It has become a habit for us to just jump, to move–our society these days is going a hundred miles an hour, and you just need to stay in action. So we judge ourselves, if everybody else is in action, when we really need to pause and think: how do I create more of what I want?
How do you let go of those things that are no longer serving you when you don’t pause and think about what you want more of or what you want less of?
We need to really build what’s called an “identity-based habit.” An identity-based habit is a habit in which we say, “As a person who”—so, “As a person who is present and loving with my family; as a person who follows up on all of my leads, so that I can have a $250,000 business; my choice in the moment would be…” So instead of removing the “bad habit” of always saying yes, what we want to do is look at how we want to choose something differently when we start to behave in a way that is out of alignment with who we want to be, the choices that we want, or our longer-term vision to implement a new habit.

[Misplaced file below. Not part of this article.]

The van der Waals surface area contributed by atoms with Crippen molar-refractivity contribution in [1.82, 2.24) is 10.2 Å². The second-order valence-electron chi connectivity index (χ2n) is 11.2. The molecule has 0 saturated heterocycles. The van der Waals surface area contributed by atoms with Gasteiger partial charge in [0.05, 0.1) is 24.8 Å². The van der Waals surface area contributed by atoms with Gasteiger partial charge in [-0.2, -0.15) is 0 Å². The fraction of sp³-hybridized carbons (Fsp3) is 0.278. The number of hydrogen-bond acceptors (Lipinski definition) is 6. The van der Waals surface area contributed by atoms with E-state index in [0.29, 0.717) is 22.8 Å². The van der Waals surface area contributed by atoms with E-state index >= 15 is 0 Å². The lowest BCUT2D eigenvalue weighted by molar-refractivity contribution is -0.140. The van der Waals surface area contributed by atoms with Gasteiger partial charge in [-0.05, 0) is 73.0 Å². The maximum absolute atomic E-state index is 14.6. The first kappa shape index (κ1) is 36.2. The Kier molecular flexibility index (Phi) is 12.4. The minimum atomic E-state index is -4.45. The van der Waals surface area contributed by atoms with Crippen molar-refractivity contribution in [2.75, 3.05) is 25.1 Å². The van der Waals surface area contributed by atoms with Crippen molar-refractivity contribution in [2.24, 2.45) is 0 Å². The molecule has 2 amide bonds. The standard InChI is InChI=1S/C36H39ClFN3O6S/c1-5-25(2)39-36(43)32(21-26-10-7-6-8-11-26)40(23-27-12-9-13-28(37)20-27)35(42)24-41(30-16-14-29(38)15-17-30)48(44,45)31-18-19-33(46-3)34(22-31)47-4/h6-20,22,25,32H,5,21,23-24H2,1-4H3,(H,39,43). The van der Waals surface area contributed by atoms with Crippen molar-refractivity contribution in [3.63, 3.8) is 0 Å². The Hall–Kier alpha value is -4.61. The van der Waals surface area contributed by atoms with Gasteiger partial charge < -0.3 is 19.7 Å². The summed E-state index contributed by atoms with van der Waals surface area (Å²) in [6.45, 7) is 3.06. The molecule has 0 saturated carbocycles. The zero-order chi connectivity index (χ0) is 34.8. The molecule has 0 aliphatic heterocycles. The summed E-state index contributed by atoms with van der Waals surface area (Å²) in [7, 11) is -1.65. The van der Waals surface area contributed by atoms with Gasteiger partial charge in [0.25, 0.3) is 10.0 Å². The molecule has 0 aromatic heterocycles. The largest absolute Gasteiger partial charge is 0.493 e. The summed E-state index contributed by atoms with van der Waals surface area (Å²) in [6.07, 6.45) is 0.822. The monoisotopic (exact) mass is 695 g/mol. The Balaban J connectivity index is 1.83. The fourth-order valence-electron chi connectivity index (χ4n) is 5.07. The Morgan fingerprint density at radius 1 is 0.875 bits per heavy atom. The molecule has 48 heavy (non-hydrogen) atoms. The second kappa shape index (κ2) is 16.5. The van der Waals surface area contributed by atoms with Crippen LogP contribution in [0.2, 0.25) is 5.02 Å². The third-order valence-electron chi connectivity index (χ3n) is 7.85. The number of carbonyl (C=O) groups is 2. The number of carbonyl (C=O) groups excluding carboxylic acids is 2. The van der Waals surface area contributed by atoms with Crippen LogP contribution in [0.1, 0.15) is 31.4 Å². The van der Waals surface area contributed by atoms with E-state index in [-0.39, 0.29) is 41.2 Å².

The pause doesn’t have to be a month, a week or a day. It could literally be two deep breaths to remove yourself from immediately saying yes. And that right there disconnects you from the well-worn neural pathways, from the automatic reaction without looking at the tradeoff.
I highly recommend putting thinking time on your calendar. There’s a great piece by Jeff Weiner, Executive Chairman at LinkedIn, about scheduling buffers of “nothing time” into your day to think and process. Because if we aren’t looking forward and planning our day, we’re constantly reacting to our environment. And once we’re off balance, it’s very easy, it’s one little finger, to keep us perpetually off balance. So I completely recommend scheduling thinking time on your calendar.
It feels like such a luxury to actually sit down and think, “What do I want to bring in,” but how else does creativity come into us? When we’re constantly doing, our brains are operating, it’s very hard to receive our greatest amount of creativity and ideas and actions and yeses and nos to make that happen.
How do we do it? We create that habit: when I get home (for those who are leaving the house for work) my habit is now going to be, when I pull into the driveway and turn off the key to my car, before I transition, I’m going to pause for 10 seconds, 30 seconds, a minute, and release the energy from the day so that I can step into being the parent, the spouse, the partner, the friend that I need to be for myself.